I find it difficult to imagine a psychology teacher who doesn’t think that students’ notes don’t matter. But we don’t often think about why they matter and how to help students to get the most out of making them. I’ve been asked to develop some CPLD materials on the subject of notes so I’ve been trying to distil my ideas about this recently. What follows may be stating the obvious but I don’t think that’s necessarily a bad thing, since the obvious is easy to overlook.
Why do notes matter?
Working memory capacity is limited, and the encoding of stable, long term memories is a slow and cumulative process. Effective note making strategies are therefore important for at least two reasons. First, notes are a holding area for material that has been presented to students but which has not yet been encoded (fully) into LTM. If note-making is effective, the ideas are recorded in ways that they can make sense of and encode later. Second, note making is a process which helps students learn. It gives them opportunities to identify what’s important, construct meaning from it and re-encode it in ways that require deep processing.
What does research tell us about note making?
There’s a fair bit of research into the features of effective note-making, and relatively little of it will surprise anyone who has a basic familiarity with cognitive psychology. What follows is based principally on Beecher (1988), Marzano et al. (2001) and Marzano (2017).
- Verbatim note taking is relatively ineffective. Note making is most effective when the student is engaged in analysing and synthesising incoming information.
- Notes work best when student and teacher view them as a work in progress. Note making strategies should allow for the review and updating of notes, and teachers should plan for this as a distinct activity.
- Notes should be used as the basis for study for tests and examinations. This sounds obvious, but a surprising number of students don’t use their own notes in this way. This may be because it does not occur to them that their notes are for them (as opposed to for their teacher) or because the notes they have made are unsuitable for exam preparation.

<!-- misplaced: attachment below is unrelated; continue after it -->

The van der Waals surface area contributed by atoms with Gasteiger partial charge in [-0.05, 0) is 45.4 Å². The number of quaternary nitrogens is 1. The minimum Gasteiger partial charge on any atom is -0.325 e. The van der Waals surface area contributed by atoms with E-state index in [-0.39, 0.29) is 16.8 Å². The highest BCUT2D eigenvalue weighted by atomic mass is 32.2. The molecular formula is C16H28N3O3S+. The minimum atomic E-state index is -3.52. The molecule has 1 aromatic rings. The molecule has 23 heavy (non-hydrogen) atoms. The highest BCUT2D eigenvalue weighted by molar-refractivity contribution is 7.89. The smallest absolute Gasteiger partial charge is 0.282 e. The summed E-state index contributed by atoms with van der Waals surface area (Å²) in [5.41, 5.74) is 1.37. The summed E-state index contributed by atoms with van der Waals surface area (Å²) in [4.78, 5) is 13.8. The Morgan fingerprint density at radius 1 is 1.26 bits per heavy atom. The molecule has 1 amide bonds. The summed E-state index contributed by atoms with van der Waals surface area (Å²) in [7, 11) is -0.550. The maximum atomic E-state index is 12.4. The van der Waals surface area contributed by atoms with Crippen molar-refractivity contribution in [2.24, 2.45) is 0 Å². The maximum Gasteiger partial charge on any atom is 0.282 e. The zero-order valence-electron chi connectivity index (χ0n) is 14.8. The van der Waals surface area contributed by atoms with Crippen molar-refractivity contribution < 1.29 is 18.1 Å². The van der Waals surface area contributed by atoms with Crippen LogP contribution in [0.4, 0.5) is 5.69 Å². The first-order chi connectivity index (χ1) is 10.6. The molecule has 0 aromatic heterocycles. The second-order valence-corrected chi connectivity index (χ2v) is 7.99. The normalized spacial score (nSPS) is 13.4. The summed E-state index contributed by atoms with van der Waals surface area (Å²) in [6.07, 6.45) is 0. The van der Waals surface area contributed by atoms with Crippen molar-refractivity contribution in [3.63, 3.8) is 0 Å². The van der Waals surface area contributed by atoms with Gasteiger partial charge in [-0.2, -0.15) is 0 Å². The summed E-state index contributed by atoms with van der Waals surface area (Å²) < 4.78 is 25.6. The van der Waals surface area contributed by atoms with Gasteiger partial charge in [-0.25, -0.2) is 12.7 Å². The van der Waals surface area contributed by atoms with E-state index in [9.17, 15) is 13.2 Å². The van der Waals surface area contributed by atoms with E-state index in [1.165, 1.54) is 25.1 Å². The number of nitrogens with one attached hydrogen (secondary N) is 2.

- With note-making, less is NOT more. Students are sometimes instructed to keep notes as brief as possible. This is poor advice. Students who include more information in their notes tend to learn more and learn better.
Should notes be handwritten or typed?
It is becoming more common for students to create their notes using devices rather than writing them by hand. The evidence is against this. Although the typical student types faster than they write and therefore can record more (see point 4 above), students who type are typically focused on creating a verbatim record of what the teacher said and, therefore, are not particularly focused on making sense of the teacher’s messages (see point 1). Because hand writing is slower, students are forced to think harder about what matters and how best to encode it, which gives handwriting a significant cognitive edge over typing because information is processed more deeply (cf. Craik & Lockhart, 1972). In addition, the act of writing an idea down involves encoding a unique set of pen movements which may later act as a retrieval cue for the idea being encoded (cf. Tulving & Thompson, 1973; this might be familiar to any crossword solvers who have used the strategy of writing quickly unknown partial words to cue recall of candidate solutions). All keystrokes are roughly identical, so the same unique retrieval cues would not be available to those who type their notes. Clear empirical support for the idea that written note-making is superior to electronic comes from Mueller and Oppenheimer (2014), summarised usefully here by Cindi May.
How should we teach note making?